Who did the police think they were dealing with – some kid with an air freshener?
On Thursday, as the family of the 20-year-old man shot dead 10 days ago by police held a funeral service, they sought to highlight the different strands of a life cut woefully short – his love of basketball, his position as a beloved sibling, a doting father, and a son whose smile was “worth a million dollars”.
Yet, during a service at times markedly political and imbued with demands for racial justice, his life – and his fatal shooting after a traffic stop – was set against the backdrop of others who had lost their lives at the hands of the police: George Floyd, Jamar Clark, Philando Castile and Breonna Taylor.
Family members or relatives of most of those people were mentioned and honoured during the service at Shiloh Temple International Ministries in North Minneapolis, along with the family of Emmett Till. All were members of a “fraternity” none wished to be part of.
“You can never fill the hole in their heart caused for no reason,” Mr Sharpton said about Mr Wright’s family.
Referring to the city’s late celebrated musical hero, who died in 2016, he added: “I haven’t seen a funeral like this since Prince. Well, we came to bury the prince of Brooklyn Center, because you hurt one of our princes.”
These have been fraught days in the Twin Cities. On the afternoon of Sunday, 11 April, as the trial of Derek Chauvin was coming to a conclusion, news broke of the killing of another unarmed Black man.
The world’s media was alerted by the pleading for action from his mother, Katie Wright, even as her son’s body lay in the streets of Brooklyn Center, 10 miles north of Minneapolis.
The death triggered days of noisy protests, the firing of tear gas and rubber bullets, and the ousting of the police chief of that city of 30,000. It also resulted in Kim Potter, 48, an officer with more than 25 years experience, being charged with manslaughter after fatally shooting the young man.
And then as the jury in the trial of Chauvin delivered a guilty verdict, only the second Minnesota officer to be found guilty of murder, and the first white officer, details emerged of another fatal shooting, this time of a 16-year-old Black girl – Ma’Khia Bryant – in Ohio.
At times, the incidents have collided, and the life stories intertwined, in part because the lawyer Ben Crump has represented both the Floyd and Wright families, in their demands for justice.
Mr Crump said there would become a time when Daunte Wright’s son, Daunte Wright Jr, would “get old enough to watch that video of how his father was slain so unnecessarily. A misdemeanour, a misdemeanour”.
He added: “It’s too often that traffic stops end up as deadly sentences, a death sentence. [We need to tell his child] we stood up for Daunte, his father.”
In a row at the back of the church, a young woman kept wiping her eyes. She said she and Daunte Wright had been friends, and spoke by text message.
Diamond Hurd, 20, pulled out a cell phone to show the last message from the young man, one she had not answered. “I did not get to say goodbye to him,” she said. “So I’ve had come to say goodbye today.”
The printed order of service was packed with photographs of the young man – posing with a basketball trophy, smiling with his son, laughing easily as he sat with the family as they drove somewhere. A video showed him as a young man, shadow boxing, perhaps with his father.
Mr Sharpton pointed out that Daunte’s had been the most modern of families, his parents had a biracial relationship, the sort of thing that was once illegal.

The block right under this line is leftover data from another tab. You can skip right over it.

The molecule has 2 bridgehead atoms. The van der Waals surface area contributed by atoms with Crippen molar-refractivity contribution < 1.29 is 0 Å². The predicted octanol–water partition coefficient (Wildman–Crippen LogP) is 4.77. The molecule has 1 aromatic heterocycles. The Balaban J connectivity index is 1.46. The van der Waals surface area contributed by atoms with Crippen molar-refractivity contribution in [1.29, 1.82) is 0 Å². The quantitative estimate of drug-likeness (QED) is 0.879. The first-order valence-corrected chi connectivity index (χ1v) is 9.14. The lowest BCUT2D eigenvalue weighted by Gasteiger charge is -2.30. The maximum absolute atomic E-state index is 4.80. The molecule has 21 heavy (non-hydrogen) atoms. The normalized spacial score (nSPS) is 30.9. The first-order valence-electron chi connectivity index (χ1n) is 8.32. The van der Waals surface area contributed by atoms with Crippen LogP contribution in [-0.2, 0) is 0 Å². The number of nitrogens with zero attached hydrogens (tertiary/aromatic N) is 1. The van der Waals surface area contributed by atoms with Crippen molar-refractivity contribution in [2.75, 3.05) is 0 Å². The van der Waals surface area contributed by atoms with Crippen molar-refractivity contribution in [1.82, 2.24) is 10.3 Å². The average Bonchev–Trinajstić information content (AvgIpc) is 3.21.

When they took their turn, his parents, Katie and Aubrey Wright, gazing at the white casket containing the remains of their son, struggled to speak.
His mother said she had been up all night, nervously trying to find the correct words. Now, in this moment, she could not deliver them.
“I’m going to miss him so much,” she said. “My son had a smile that was worth a million dollars. When he walked in the room, he lit up the room.”
She said how happy he had been to become a father, and the “joy” his child had brought him. “He was so happy and so proud, and he said he couldn’t wait to make his son proud.”
His father said: “I don’t speak much. But I don’t know how I feel right now.”
One part of the service saw the Grammy winning jazz trumpeter Keyon Harrold perform “Amazing Grace”, as an artist drew a painting of Daunte.
Last year, the musician hit the headlines after a white woman wrongly accused his son of stealing her phone at a hotel in New York. Mr Crump said the musician had “deescalated the situation”, unlike the police in Brooklyn Center.
Many speakers vowed to work to secure the passage of the George Floyd Justice in Policing Bill, which has already been passed by the House, and next goes to the Senate. The bill seeks to “save lives by banning chokeholds and no-knock warrants” and would mandate “deadly force be used only as a last resort”.
Minnesota senator Amy Klobuchar said she would fight for the bill in the upper chamber. “We can do more, we must do more, because for too long changes come, inch by inch, when we should be miles ahead,” she said.
Meanwhile, congresswoman Ilhan Omar handed the young man’s parents a US flag that had been flown in his name from the US Capitol.
Mr Sharpton said the “time has come for police to understand that they’re not above the law, they’re to enforce the law”.
He referred to the expired tags on Daunte Wright’s vehicle, that officers claimed had led them to stop him, as well as the air freshener hanging from his mirror they claimed was in breach of the law.
“We come today as the air fresheners of Minnesota, trying to get the stench of racial profiling and police brutality out of the air,” he said.
He added: “They said they stopped Daunte because his tags were expired. Well I came to tell Minneapolis that their tags have expired, the tags of white supremacy, injustice, inequality, and police brutality have expired.”